Hundreds of thousands of people marched to the presidential palace in Sudan’s capital, Khartoum, on Sunday in protest of the military coup on Oct. 25, witnesses reported, attracting tear gas and stun grenades from security forces.
The marches marked the third anniversary of the demonstrations that sparked a popular movement that resulted in the ouster of long-ruling tyrant Omar al-Bashir.
Protests against the coup have continued even after the prime minister was reinstated last month, with demonstrators asking that the military be removed from all aspects of governance in order to allow for free elections.
In a statement issued late Saturday night, Prime Minister Abdalla Hamdok warned that Sudan’s revolution had suffered a serious setback and that political intransigence on all sides jeopardized the country’s unity and stability.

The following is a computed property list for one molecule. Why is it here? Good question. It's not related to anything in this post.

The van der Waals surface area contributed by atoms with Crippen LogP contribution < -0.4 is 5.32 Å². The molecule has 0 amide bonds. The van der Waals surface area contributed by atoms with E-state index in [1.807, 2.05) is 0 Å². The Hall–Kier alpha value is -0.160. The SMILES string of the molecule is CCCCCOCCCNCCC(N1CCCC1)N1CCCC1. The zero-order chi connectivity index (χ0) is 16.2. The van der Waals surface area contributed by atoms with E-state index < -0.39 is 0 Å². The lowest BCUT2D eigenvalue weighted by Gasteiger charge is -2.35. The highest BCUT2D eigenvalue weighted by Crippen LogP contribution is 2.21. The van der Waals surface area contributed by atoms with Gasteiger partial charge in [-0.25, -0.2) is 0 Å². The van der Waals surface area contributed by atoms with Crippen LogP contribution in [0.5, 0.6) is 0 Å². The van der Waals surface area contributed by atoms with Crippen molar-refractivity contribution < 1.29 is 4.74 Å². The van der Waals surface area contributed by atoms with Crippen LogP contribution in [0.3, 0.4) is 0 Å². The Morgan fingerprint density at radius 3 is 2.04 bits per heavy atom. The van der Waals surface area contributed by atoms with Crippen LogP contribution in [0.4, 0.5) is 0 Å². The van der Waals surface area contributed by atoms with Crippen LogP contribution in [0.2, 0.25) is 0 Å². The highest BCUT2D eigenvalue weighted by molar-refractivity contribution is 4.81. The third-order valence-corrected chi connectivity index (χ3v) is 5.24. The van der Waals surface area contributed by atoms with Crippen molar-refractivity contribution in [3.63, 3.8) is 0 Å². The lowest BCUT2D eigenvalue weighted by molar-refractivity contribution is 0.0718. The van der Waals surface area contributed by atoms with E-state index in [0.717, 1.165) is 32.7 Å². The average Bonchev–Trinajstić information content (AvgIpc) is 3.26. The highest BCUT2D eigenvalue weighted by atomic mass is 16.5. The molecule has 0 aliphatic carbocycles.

Security personnel cordoned off main highways leading to the airport and army headquarters, and were strongly stationed near the presidential palace with joint army and paramilitary Rapid Support Forces.
The Central Committee of Sudanese Doctors says 45 people have been killed in crackdowns on protesters since the coup.
Civilian parties, and neighborhood resistance committees that have organized several mass protests, demand full civilian rule under the slogan “no negotiation, no partnership, no legitimacy.”
According to witnesses, thousands arrived in bus convoys from neighboring states, notably North Kordofan and Gezira, to join the protests in Khartoum on Saturday night and early Sunday morning.